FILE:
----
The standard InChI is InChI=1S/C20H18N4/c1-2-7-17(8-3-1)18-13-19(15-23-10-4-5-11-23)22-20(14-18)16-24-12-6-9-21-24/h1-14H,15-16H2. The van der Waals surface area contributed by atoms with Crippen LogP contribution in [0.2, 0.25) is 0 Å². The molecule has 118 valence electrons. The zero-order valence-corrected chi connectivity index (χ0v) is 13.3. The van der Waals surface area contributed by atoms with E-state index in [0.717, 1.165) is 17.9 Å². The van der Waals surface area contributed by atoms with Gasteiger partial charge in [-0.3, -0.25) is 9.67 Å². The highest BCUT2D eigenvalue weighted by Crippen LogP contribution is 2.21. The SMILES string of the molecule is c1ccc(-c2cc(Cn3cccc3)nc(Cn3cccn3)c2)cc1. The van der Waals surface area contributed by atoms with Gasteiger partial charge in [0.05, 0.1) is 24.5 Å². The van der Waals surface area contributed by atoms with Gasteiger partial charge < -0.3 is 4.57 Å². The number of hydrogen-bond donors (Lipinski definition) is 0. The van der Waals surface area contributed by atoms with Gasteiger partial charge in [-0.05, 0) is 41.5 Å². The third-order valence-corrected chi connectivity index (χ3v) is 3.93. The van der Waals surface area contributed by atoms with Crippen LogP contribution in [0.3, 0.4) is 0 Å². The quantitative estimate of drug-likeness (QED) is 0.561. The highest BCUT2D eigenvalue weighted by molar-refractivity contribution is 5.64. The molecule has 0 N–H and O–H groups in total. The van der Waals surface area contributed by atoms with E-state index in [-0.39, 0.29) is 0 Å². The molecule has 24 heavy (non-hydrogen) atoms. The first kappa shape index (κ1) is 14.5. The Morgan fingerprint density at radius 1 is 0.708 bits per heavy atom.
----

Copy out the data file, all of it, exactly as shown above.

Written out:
The standard InChI is InChI=1S/C20H18N4/c1-2-7-17(8-3-1)18-13-19(15-23-10-4-5-11-23)22-20(14-18)16-24-12-6-9-21-24/h1-14H,15-16H2. The van der Waals surface area contributed by atoms with Crippen LogP contribution in [0.2, 0.25) is 0 Å². The molecule has 118 valence electrons. The zero-order valence-corrected chi connectivity index (χ0v) is 13.3. The van der Waals surface area contributed by atoms with E-state index in [0.717, 1.165) is 17.9 Å². The van der Waals surface area contributed by atoms with Gasteiger partial charge in [-0.3, -0.25) is 9.67 Å². The highest BCUT2D eigenvalue weighted by Crippen LogP contribution is 2.21. The SMILES string of the molecule is c1ccc(-c2cc(Cn3cccc3)nc(Cn3cccn3)c2)cc1. The van der Waals surface area contributed by atoms with Gasteiger partial charge in [0.05, 0.1) is 24.5 Å². The van der Waals surface area contributed by atoms with Gasteiger partial charge < -0.3 is 4.57 Å². The number of hydrogen-bond donors (Lipinski definition) is 0. The van der Waals surface area contributed by atoms with Gasteiger partial charge in [-0.05, 0) is 41.5 Å². The third-order valence-corrected chi connectivity index (χ3v) is 3.93. The van der Waals surface area contributed by atoms with Crippen LogP contribution in [0.3, 0.4) is 0 Å². The quantitative estimate of drug-likeness (QED) is 0.561. The highest BCUT2D eigenvalue weighted by molar-refractivity contribution is 5.64. The molecule has 0 N–H and O–H groups in total. The van der Waals surface area contributed by atoms with E-state index in [-0.39, 0.29) is 0 Å². The molecule has 24 heavy (non-hydrogen) atoms. The first kappa shape index (κ1) is 14.5. The Morgan fingerprint density at radius 1 is 0.708 bits per heavy atom.